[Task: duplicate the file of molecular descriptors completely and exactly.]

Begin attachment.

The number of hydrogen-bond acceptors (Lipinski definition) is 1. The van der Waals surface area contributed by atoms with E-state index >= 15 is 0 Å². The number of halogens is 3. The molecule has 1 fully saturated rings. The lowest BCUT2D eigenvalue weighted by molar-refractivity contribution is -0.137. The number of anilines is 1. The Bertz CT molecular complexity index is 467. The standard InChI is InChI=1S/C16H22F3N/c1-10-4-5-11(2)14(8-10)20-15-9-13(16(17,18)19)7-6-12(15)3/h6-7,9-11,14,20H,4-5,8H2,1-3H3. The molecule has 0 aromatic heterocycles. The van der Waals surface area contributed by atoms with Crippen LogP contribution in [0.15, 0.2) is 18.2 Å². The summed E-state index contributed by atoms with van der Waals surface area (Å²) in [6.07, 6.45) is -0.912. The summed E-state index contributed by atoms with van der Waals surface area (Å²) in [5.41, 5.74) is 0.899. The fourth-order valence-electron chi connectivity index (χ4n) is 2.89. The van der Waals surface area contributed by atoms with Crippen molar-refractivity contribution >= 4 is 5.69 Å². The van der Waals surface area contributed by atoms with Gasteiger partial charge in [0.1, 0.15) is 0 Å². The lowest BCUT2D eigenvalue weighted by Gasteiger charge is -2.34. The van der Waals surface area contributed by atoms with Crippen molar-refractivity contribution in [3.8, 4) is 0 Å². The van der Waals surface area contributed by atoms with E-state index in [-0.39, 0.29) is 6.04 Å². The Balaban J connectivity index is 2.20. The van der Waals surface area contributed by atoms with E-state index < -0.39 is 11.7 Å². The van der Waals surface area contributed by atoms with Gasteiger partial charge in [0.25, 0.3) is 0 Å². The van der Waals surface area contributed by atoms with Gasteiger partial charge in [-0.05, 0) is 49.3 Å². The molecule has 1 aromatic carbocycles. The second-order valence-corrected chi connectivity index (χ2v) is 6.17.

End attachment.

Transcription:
The number of hydrogen-bond acceptors (Lipinski definition) is 1. The van der Waals surface area contributed by atoms with E-state index >= 15 is 0 Å². The number of halogens is 3. The molecule has 1 fully saturated rings. The lowest BCUT2D eigenvalue weighted by molar-refractivity contribution is -0.137. The number of anilines is 1. The Bertz CT molecular complexity index is 467. The standard InChI is InChI=1S/C16H22F3N/c1-10-4-5-11(2)14(8-10)20-15-9-13(16(17,18)19)7-6-12(15)3/h6-7,9-11,14,20H,4-5,8H2,1-3H3. The molecule has 0 aromatic heterocycles. The van der Waals surface area contributed by atoms with Crippen LogP contribution in [0.15, 0.2) is 18.2 Å². The summed E-state index contributed by atoms with van der Waals surface area (Å²) in [6.07, 6.45) is -0.912. The summed E-state index contributed by atoms with van der Waals surface area (Å²) in [5.41, 5.74) is 0.899. The fourth-order valence-electron chi connectivity index (χ4n) is 2.89. The van der Waals surface area contributed by atoms with Crippen molar-refractivity contribution >= 4 is 5.69 Å². The van der Waals surface area contributed by atoms with Gasteiger partial charge in [0.1, 0.15) is 0 Å². The lowest BCUT2D eigenvalue weighted by Gasteiger charge is -2.34. The van der Waals surface area contributed by atoms with Crippen molar-refractivity contribution in [3.8, 4) is 0 Å². The van der Waals surface area contributed by atoms with E-state index in [-0.39, 0.29) is 6.04 Å². The Balaban J connectivity index is 2.20. The van der Waals surface area contributed by atoms with E-state index < -0.39 is 11.7 Å². The van der Waals surface area contributed by atoms with Gasteiger partial charge in [0.25, 0.3) is 0 Å². The van der Waals surface area contributed by atoms with Gasteiger partial charge in [-0.05, 0) is 49.3 Å². The molecule has 1 aromatic carbocycles. The second-order valence-corrected chi connectivity index (χ2v) is 6.17.